Oren’s narrative, however personal, is of a historian.  But what Oren tells us is hardly reassuring. A few examples. Obama’s national security adviser, Susan Rice, told Oren the U.S. had “other important things to do” than defend Israel. Without consulting Israel, Obama single-handedly repudiated long-standing U.S. policy and called for a Palestinian state based on the pre-1967 lines with land swaps. And John Kerry let the corrupt, two-faced Abbas veto and then define Bibi’s negotiating conditions. When the U.S., during last year’s Gaza hostilities, unilaterally ordered its commercial airlines not to fly into Tel Aviv, Hamas achieved, in Oren’s words, its “greatest-ever strategic victory.” Finally, Obama not only took the U.S. military option against Iran off the table, but he also effectively sabotaged the possibility of Israeli military action.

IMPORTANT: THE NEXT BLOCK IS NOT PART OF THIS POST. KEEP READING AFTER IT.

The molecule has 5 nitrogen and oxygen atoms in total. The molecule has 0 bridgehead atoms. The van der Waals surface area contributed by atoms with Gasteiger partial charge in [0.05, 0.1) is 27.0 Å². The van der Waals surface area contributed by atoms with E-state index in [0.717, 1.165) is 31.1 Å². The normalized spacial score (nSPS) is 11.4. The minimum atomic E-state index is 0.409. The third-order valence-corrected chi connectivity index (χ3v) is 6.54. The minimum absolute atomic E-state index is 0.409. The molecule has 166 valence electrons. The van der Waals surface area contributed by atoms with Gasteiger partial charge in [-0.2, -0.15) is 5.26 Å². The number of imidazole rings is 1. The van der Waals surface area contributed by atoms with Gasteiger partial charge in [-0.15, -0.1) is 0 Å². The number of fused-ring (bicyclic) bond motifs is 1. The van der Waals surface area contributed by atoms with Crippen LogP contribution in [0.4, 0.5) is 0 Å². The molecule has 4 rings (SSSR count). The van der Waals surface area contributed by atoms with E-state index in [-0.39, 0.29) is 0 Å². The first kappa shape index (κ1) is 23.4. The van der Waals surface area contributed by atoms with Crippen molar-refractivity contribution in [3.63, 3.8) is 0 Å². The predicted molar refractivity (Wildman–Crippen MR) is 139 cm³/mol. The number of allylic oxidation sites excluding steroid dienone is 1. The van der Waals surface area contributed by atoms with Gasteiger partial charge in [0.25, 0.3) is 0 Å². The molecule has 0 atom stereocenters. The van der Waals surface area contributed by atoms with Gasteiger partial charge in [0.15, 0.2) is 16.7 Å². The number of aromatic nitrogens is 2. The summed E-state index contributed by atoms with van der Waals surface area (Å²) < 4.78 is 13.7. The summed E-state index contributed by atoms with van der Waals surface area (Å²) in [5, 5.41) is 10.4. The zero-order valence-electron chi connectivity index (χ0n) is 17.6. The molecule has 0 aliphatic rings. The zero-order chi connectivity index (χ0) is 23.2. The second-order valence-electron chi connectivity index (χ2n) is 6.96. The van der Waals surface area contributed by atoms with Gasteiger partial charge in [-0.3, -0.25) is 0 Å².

President Obama is now establishing Iranian hegemony over the Mideast, destabilizing the region, and precipitating an ominous nuclear arms race that liberals once properly feared. Iran will enhance its delivery systems, so that it can dispatch a nuclear payload beyond Israel, to threatened Europe and eventually the United States. Michael Oren’s book is more than the story of Obama’s betrayal of Israel, it is about Obama’s failure to serve the just interests of the United States.